The small arc that was made was quite impressive. I would have the socket head bolts bolted down acting as work stops. The longest section is the top rail that starts at the rear wheel and makes an arc over the pilot, continuing until the front of the body.
So, how does one go about bending angle iron? That thin angle will eat your lunch if you do not have it supported very good.
Building a VeloMobile - Page 6 of 13
The taping job isn't perfect, but it will be close enough, and I will cut an extra 2 inches of angle iron just to play it safe. Much quicker clamping systems could be set up but for 50 pcs it will not take to terribly long or cost a lot in setup.
That wasn't too bad at all. If you hade then there would be more time invested into the setup to make it run efficiently.
And, once the side rails have been bent to shape, I will weld them together to form the side profile and then use them to draw the final shape onto the wood panels so that they are a perfect fit. To calculate how long this section needs to be, I have to measure along the lines made on the full sized template.
Of course, it will be easy to make adjustments and just fill the gaps with the welder as well. The rope is taped to the side panel template, along the top rail section.
My design includes nice curves in the side profile, but also requires a gradual curve from the rear where the body is wider up to the front where it is most narrow. Too many slots per foot is not so much of a problem as I can just back off the curve and fill the gaps with weld metal.
This may sound like a lot of work, but it isn't since the welding and grinding will happen on a flat surface, so it won't take much effort or time to get slots filled again. Of course you do not need to remove any clamps or bolts,just loosen them up and slide the piece out and slide another in, tighten bolts and cycle start.
It will still take some "guestimation", but I could already see that the section cut at 5 slots per foot was about right for the curvature at the rear of the body. Both segments can now be used as a guide when working out the number of slots per inch needed to form the side sections of the framework.
If it were mine I would spend about an hour on a jig for these. It looks easy and it is if you have a good setup.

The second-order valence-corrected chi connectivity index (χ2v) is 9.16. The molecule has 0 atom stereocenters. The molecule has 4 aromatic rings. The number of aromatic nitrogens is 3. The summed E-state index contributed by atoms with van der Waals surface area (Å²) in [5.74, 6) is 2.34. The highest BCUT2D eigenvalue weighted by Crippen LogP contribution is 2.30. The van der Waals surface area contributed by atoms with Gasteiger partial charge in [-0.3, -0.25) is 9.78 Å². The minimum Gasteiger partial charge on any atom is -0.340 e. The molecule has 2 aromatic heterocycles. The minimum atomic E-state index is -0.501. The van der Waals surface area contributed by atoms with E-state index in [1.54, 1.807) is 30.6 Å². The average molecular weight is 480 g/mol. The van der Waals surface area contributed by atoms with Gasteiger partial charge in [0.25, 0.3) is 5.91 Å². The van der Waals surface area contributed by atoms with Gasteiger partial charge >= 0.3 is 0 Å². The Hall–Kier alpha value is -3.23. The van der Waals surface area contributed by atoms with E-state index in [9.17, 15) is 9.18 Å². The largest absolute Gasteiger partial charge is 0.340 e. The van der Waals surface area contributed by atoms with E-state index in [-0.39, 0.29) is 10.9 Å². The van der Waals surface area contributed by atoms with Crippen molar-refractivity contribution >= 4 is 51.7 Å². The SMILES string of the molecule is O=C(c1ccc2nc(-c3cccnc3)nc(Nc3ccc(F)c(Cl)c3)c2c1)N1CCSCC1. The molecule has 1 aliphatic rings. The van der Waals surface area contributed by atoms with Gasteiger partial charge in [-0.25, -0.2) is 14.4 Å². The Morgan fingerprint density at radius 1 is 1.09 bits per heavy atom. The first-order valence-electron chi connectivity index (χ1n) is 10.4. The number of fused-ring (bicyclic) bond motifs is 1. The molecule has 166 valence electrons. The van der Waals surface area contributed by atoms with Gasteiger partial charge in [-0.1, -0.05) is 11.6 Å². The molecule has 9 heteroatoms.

The length angle iron with slots 11 slots per foot bent into a very nice curve. The other length of angle iron with the slots placed every 2 inches apart made a nice gradual curve that looked just about right for the curvature needed at the rear of the body.
You need a sacrificial piece of metal, big enough to allow you to drill and tap for socket head bolts to use as a fence as well as clamp holes for clamping angle to fixture plus enough to have some thru holes to bolt it to your table. I can see this system being used to make fenders and other curved shapes in later projects. I mean, it is basically an open sided square tube, so you certainly can't use a pipe bender on it.
Features, gallery updates, events and more. This will help me come up with some basic formula to help determine the cut spacing for a given curve. The rope method will then be used to determine the length of the bottom rail and the rear wheel wells so I can cut all of the angle iron needed to make both sides, which will be 6 lengths in total.
This method also offers the advantage of being able to make curves in two directions dual axis.
In fact, it actually looked round, rather than segmented. Many of our informative tutorials have videos, too.
I cut two 12 inch test sections from the angle iron and marked them to one inch and two inch points. No problem, this system works both ways, and now I know that about 10 slots per foot will work nicely for making the wheel well sections. There was a bit more of a segmented look on this curve, but at a short distance, it still appeared to be round, so this process was a total success.